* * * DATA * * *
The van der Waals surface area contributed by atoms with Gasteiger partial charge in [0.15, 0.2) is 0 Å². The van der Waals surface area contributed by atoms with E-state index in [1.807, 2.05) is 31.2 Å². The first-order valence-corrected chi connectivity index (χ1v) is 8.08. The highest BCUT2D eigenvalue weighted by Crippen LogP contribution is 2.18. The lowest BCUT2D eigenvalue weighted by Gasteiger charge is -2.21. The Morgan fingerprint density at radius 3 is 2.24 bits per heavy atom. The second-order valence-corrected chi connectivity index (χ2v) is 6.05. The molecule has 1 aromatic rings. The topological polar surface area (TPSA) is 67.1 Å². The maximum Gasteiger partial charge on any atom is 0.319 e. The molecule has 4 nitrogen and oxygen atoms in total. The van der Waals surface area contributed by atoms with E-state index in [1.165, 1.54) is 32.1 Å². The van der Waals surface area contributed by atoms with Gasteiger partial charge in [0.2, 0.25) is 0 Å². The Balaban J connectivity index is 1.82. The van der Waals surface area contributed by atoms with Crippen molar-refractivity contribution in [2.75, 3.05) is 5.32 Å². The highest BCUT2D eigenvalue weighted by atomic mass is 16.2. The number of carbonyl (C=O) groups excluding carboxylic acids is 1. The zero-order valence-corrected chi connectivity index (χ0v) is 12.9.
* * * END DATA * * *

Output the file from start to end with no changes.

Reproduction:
The van der Waals surface area contributed by atoms with Gasteiger partial charge in [0.15, 0.2) is 0 Å². The van der Waals surface area contributed by atoms with E-state index in [1.807, 2.05) is 31.2 Å². The first-order valence-corrected chi connectivity index (χ1v) is 8.08. The highest BCUT2D eigenvalue weighted by Crippen LogP contribution is 2.18. The lowest BCUT2D eigenvalue weighted by Gasteiger charge is -2.21. The Morgan fingerprint density at radius 3 is 2.24 bits per heavy atom. The second-order valence-corrected chi connectivity index (χ2v) is 6.05. The molecule has 1 aromatic rings. The topological polar surface area (TPSA) is 67.1 Å². The maximum Gasteiger partial charge on any atom is 0.319 e. The molecule has 4 nitrogen and oxygen atoms in total. The van der Waals surface area contributed by atoms with E-state index in [1.165, 1.54) is 32.1 Å². The van der Waals surface area contributed by atoms with Gasteiger partial charge in [0.2, 0.25) is 0 Å². The Balaban J connectivity index is 1.82. The van der Waals surface area contributed by atoms with Crippen molar-refractivity contribution in [2.75, 3.05) is 5.32 Å². The highest BCUT2D eigenvalue weighted by atomic mass is 16.2. The number of carbonyl (C=O) groups excluding carboxylic acids is 1. The zero-order valence-corrected chi connectivity index (χ0v) is 12.9.